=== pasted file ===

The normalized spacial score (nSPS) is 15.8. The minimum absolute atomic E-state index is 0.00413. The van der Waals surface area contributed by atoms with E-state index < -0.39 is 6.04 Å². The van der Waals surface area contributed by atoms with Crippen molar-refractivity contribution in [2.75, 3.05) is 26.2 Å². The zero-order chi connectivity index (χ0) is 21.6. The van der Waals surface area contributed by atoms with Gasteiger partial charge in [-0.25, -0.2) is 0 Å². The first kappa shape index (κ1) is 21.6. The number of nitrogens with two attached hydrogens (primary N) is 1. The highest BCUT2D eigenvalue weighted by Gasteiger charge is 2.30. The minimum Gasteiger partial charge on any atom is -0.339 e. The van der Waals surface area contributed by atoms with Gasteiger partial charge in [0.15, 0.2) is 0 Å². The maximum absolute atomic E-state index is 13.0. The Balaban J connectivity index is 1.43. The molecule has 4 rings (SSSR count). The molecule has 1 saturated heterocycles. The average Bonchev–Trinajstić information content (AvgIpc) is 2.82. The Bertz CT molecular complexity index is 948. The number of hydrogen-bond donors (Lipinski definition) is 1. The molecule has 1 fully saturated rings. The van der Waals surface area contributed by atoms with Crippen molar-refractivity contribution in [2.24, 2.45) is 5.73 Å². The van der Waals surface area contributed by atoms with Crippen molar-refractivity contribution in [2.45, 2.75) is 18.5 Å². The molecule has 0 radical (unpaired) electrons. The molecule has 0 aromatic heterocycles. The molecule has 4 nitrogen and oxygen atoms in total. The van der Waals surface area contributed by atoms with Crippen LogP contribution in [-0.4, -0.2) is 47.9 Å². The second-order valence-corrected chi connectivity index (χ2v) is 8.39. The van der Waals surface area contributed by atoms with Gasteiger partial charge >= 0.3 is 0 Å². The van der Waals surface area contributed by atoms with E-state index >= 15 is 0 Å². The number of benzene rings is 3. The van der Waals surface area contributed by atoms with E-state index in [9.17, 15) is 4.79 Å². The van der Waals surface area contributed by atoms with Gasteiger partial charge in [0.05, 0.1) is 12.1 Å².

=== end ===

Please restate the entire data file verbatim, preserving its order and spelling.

The normalized spacial score (nSPS) is 15.8. The minimum absolute atomic E-state index is 0.00413. The van der Waals surface area contributed by atoms with E-state index < -0.39 is 6.04 Å². The van der Waals surface area contributed by atoms with Crippen molar-refractivity contribution in [2.75, 3.05) is 26.2 Å². The zero-order chi connectivity index (χ0) is 21.6. The van der Waals surface area contributed by atoms with Gasteiger partial charge in [-0.25, -0.2) is 0 Å². The first kappa shape index (κ1) is 21.6. The number of nitrogens with two attached hydrogens (primary N) is 1. The highest BCUT2D eigenvalue weighted by Gasteiger charge is 2.30. The minimum Gasteiger partial charge on any atom is -0.339 e. The van der Waals surface area contributed by atoms with Gasteiger partial charge in [0.15, 0.2) is 0 Å². The maximum absolute atomic E-state index is 13.0. The Balaban J connectivity index is 1.43. The molecule has 4 rings (SSSR count). The molecule has 1 saturated heterocycles. The average Bonchev–Trinajstić information content (AvgIpc) is 2.82. The Bertz CT molecular complexity index is 948. The number of hydrogen-bond donors (Lipinski definition) is 1. The molecule has 1 fully saturated rings. The van der Waals surface area contributed by atoms with Crippen molar-refractivity contribution in [2.24, 2.45) is 5.73 Å². The van der Waals surface area contributed by atoms with Crippen molar-refractivity contribution in [2.45, 2.75) is 18.5 Å². The molecule has 0 radical (unpaired) electrons. The molecule has 0 aromatic heterocycles. The molecule has 4 nitrogen and oxygen atoms in total. The van der Waals surface area contributed by atoms with Crippen LogP contribution in [-0.4, -0.2) is 47.9 Å². The second-order valence-corrected chi connectivity index (χ2v) is 8.39. The van der Waals surface area contributed by atoms with Gasteiger partial charge >= 0.3 is 0 Å². The van der Waals surface area contributed by atoms with E-state index >= 15 is 0 Å². The number of benzene rings is 3. The van der Waals surface area contributed by atoms with E-state index in [9.17, 15) is 4.79 Å². The van der Waals surface area contributed by atoms with Gasteiger partial charge in [0.05, 0.1) is 12.1 Å².